Dell is a nerd. She’s a beautiful, spunky, lightening-bolt exuding literature nerd who owns it and wears it with pride. It’s the Romantics, specifically, that get her the warmest in the loincloth…Byron, Shelley, Keats … that particular batch of dead white guys. My high school bestie Rita, on the other hand, is a groupie of the Bard. It’s all Shakespeare, all the time over in her world. Me? I went in more for the multicultural lit–anything from the magical realism of Allende and the late, great Marquez to Walker’s seminal and also very magical Celie. But I digress–back to Dell. The Romantic period was hers, to read, to write, to imagine. And she wanted to stay in it forever.
In the interest of not making this a lengthy exercise in drudgery for you, my friendly neighborhood reader, allow me to provide a synopsis of Dell’s post-college pathway. 23, marries hometown boy from a generations-old local family. There’s even a family business involved. House with a wood stove in a one-lane town. No Trader Joe’s anywhere in the broadcast area. Four kids in seven years. A few goes at local theater and one very valiant effort to get an MFA (the college was just too damned far a commute from the one-lane town, and with four small kids, even a trip to the grocery store is like a circus act). And so, now Dell is fenced in and yawing for space like a penned-in wild Appaloosa.
Enter the blogosphere.
A great idea, brilliant. Her style suits to a tee the shape of a blog, plus it offers her an anonymous means of self-expression that in its flexibility allows her to also keep the complex machinery of day-to-day family life running at home. And if it makes money, well hell, there’s a group spa day in the cards to boot.
Dell contemplated and concepted her first post for a good while before sitting down to write, and so on the day of its long-planned birth into the electronic world, I couldn’t wait to dig in. She’d recently had a bit of a difference of opinion with a classmate’s mom about something, and that was going to be the focal point of the entry. The idea was that she’d let loose and release into space her pissy pith on this relatable, down-to-earth topic for all to hear. Considering the bubbling cauldron of pent-up creativity she’d been harboring, I could only imagine the glee I’d feel in seeing her go totally postal on my iPad screen. So needless to say, I was jazzed to receive the privileged title of First Reader.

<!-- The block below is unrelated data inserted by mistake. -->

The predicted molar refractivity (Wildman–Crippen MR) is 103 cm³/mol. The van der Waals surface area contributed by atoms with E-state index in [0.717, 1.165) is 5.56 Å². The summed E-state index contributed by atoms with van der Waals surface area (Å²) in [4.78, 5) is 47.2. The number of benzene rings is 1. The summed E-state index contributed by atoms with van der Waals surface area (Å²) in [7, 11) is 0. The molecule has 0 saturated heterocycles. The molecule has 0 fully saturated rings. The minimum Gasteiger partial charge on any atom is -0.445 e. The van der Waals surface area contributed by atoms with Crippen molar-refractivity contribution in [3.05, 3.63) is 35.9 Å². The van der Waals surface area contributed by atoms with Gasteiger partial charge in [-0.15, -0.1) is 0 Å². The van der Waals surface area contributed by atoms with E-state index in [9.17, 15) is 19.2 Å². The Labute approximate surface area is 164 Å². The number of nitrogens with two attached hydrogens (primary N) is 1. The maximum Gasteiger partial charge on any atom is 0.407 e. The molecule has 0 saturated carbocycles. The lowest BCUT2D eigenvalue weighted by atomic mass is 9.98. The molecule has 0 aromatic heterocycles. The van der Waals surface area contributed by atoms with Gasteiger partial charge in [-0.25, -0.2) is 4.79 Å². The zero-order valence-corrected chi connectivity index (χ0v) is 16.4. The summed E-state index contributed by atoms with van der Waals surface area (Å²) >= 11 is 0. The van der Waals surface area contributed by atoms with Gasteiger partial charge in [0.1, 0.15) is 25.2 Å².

Afterward, when I gently suggested to her that she could really let go to a greater degree, that her writing was bordering on nice and unassuming when I knew what she really wanted was to let all Hades break loose, she only had one thing to say … “I know.” She knew her piece didn’t say anything, that she wasn’t sharing the real ire that was stewing in her gut. She could see more clearly than anyone that her words were as light as the lowest-grade fiberboard at IKEA. (Author’s note–that last line was tough to write. I do love me some IKEA.)
The reason? Dell’s husband was, per Dell, going to know about the blog, and as it turns out, she was uncomfortable writing freely when she knew he was … well … listening. She could not express herself in the way she really wanted to, nor could she write about the things that were really weighing on her. It was like having a censor with you 24-7. And so, in this regulated environment, her self-expression was, and still is, stunted once again.
It makes me realize how lucky I am, because in addition to having a job that allows me to stretch my wings professionally, I’ve got the Silver Fox, who uncomplainingly and open-mindedly critiques anything I ask him to, including a couple of racy love scenes in Overture, and doesn’t bat an eye–at least overtly. But what do you do when your partner becomes a barrier rather than a conduit to your creativity?
Dell is kind of trapped. I’m reluctant to even use that word, because she’s a free woman in a free country engaged in a loving relationship, whereas elsewhere in the world our sisters are being stoned simply for being looked at in the wrong way. But all the same, she’s not in a position to be herself. Like me, she’s 40, and instead of feeling like she’s packed a lot of great shit into her adulthood thus far, she’s trying with all her might to sneak some minor manifestations of her long-lost personality into the crevices of her normal life … her gilded cage. But unlike the unforgettable Dr. Angelou’s caged bird, she’s forgotten how to sing.
Is this what mid-life crisis is all about? Is it a sudden “oh shit” moment in which you realize you’re four decades in and haven’t even started your car yet on the highway of life? Or is it a yearning that you’ve left to simmer on the back burner for so long that it begins to char so pungently that you can no longer ignore it? Or, as in Dell’s case, is it the homemade cookies that you hold off on eating until it’s the right time (and until FitBit tells you you can), but that when you finally jam your hand down the neck of the jar, you realize have gone stale?
The seriousness of this issue for my friend is in its perpetuation. The longer she exists this way, the more entrenched she becomes in a lifestyle that doesn’t fit but that she can’t see around. And even when she does peek, the woman on the other side of the chasm looks less and less like her every time she casts her eyes upon her. It’s odd–Dell is home, but still lamenting that she may not be able to go home again.
I’m not saying that Dell is not happy being a mom, please understand. I’m merely suggesting that the stay-at-home mom, just like the working mom or even more so, needs an outlet. Whether that outlet appeals to the girl she was or the woman she looks toward becoming, she, like Celie before her, needs a lifeline to self hood. She needs a cookie. You–you reading this post–you need a cookie. I need a cookie. I’m going to go get a fricking cookie. Catch you later.
Photo credit: Wikimedia Commons